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Theory of mind and neurocognition in early psychosis: a quasi-experimental study

Overview of attention for article published in BMC Psychiatry, December 2014
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About this Attention Score

  • In the top 25% of all research outputs scored by Altmetric
  • High Attention Score compared to outputs of the same age (85th percentile)
  • Good Attention Score compared to outputs of the same age and source (79th percentile)

Mentioned by

blogs
1 blog
twitter
1 tweeter
facebook
1 Facebook page

Citations

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11 Dimensions

Readers on

mendeley
77 Mendeley
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1 CiteULike
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Title
Theory of mind and neurocognition in early psychosis: a quasi-experimental study
Published in
BMC Psychiatry, December 2014
DOI 10.1186/s12888-014-0316-6
Pubmed ID
Authors

Robyn Langdon, Michael H Connors, Megan Still, Philip B Ward, Stanley Catts

Abstract

BackgroundPeople with chronic psychosis often display theory of mind impairments that are not fully accounted for by other, more general neurocognitive deficits. In these patients, both theory of mind and neurocognitive deficits contribute to poor functioning, independently of psychotic symptoms. In young people with recent-onset psychosis, however, it is unclear the extent to which theory of mind impairment is independent of neurocognitive deficits. The primary aim of this study was to examine the evidence for specific theory of mind impairments in early psychosis. A secondary aim was to explore the relations between theory of mind, neurocognition, symptom severity, and functional outcomes.MethodsTwenty-three patients who were within two years of their first psychotic episode and 19 healthy controls completed theory of mind and neurocognitive batteries. Social functioning, quality of life, and symptom severity were also assessed in patients.ResultsPatients demonstrated deficits in tasks assessing theory of mind and neurocognition relative to controls. Patients¿ deficits in theory of mind were evident even after adjusting for their deficits in neurocognition. Neither theory of mind nor neurocognition predicted social functioning or quality of life in this early psychosis sample. Severity of negative symptoms, however, was a significant predictor of both outcomes.ConclusionsWhile a specific theory of mind impairment was evident in this early psychosis sample, severity of negative symptoms emerged as the best predictor of poor functional outcome. Further early psychosis research is needed to examine the longitudinal progression of theory of mind impairments ¿ independent of neurocognitive deficits ¿ and their impact on psychosocial function.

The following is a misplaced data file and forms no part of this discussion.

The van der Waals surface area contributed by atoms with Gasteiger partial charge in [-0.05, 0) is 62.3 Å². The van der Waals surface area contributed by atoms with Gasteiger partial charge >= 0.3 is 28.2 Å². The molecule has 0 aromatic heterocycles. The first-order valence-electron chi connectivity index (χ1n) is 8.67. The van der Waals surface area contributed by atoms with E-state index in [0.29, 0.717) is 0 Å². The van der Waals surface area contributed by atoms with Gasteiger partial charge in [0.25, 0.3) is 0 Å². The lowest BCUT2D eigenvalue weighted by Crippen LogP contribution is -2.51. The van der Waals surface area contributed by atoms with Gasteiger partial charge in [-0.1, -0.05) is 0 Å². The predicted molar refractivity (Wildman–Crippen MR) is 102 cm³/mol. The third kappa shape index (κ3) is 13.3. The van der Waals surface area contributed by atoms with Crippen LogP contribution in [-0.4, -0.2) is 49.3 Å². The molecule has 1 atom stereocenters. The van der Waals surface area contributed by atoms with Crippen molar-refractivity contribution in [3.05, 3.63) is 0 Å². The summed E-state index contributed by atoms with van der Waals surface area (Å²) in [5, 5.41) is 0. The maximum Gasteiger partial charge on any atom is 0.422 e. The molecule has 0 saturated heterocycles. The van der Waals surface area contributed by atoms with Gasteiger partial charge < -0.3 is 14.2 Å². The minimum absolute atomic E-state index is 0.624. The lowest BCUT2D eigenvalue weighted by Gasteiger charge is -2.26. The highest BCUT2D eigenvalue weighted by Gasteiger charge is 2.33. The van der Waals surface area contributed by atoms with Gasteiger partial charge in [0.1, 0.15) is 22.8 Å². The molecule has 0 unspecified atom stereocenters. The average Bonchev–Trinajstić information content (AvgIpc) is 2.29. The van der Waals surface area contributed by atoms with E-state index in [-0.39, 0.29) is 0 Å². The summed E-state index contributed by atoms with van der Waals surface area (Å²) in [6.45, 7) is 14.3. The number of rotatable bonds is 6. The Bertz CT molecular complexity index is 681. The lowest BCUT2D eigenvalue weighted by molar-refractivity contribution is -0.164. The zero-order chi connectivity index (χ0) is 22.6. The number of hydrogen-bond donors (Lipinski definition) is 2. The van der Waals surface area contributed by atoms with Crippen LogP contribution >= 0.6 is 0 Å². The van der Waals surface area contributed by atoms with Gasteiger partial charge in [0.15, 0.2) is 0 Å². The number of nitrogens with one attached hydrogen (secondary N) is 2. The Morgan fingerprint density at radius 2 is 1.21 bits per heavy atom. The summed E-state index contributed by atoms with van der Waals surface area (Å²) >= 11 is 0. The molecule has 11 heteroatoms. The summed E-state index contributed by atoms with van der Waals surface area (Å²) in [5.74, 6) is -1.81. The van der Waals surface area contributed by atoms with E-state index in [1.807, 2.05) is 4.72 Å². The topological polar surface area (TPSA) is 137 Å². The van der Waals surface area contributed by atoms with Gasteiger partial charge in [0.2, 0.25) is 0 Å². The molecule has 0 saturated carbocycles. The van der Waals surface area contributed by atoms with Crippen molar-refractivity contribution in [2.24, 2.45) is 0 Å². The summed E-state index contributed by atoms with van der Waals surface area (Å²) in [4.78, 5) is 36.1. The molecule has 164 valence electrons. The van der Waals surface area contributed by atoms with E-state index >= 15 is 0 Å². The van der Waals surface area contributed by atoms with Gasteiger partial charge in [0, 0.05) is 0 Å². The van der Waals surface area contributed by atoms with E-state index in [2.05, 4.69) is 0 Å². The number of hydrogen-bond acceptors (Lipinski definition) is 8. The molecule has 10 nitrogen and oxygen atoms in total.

Twitter Demographics

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Mendeley readers

The data shown below were compiled from readership statistics for 77 Mendeley readers of this research output. Click here to see the associated Mendeley record.

Geographical breakdown

Country Count As %
United States 1 1%
Germany 1 1%
Unknown 75 97%

Demographic breakdown

Readers by professional status Count As %
Student > Ph. D. Student 15 19%
Student > Master 11 14%
Researcher 10 13%
Student > Doctoral Student 9 12%
Student > Bachelor 5 6%
Other 9 12%
Unknown 18 23%
Readers by discipline Count As %
Psychology 35 45%
Medicine and Dentistry 11 14%
Neuroscience 4 5%
Social Sciences 3 4%
Pharmacology, Toxicology and Pharmaceutical Science 1 1%
Other 1 1%
Unknown 22 29%

Attention Score in Context

This research output has an Altmetric Attention Score of 9. This is our high-level measure of the quality and quantity of online attention that it has received. This Attention Score, as well as the ranking and number of research outputs shown below, was calculated when the research output was last mentioned on 02 February 2016.
All research outputs
#2,184,006
of 14,535,828 outputs
Outputs from BMC Psychiatry
#905
of 3,390 outputs
Outputs of similar age
#44,950
of 302,142 outputs
Outputs of similar age from BMC Psychiatry
#75
of 364 outputs
Altmetric has tracked 14,535,828 research outputs across all sources so far. Compared to these this one has done well and is in the 84th percentile: it's in the top 25% of all research outputs ever tracked by Altmetric.
So far Altmetric has tracked 3,390 research outputs from this source. They typically receive a lot more attention than average, with a mean Attention Score of 10.1. This one has gotten more attention than average, scoring higher than 71% of its peers.
Older research outputs will score higher simply because they've had more time to accumulate mentions. To account for age we can compare this Altmetric Attention Score to the 302,142 tracked outputs that were published within six weeks on either side of this one in any source. This one has done well, scoring higher than 85% of its contemporaries.
We're also able to compare this research output to 364 others from the same source and published within six weeks on either side of this one. This one has done well, scoring higher than 79% of its contemporaries.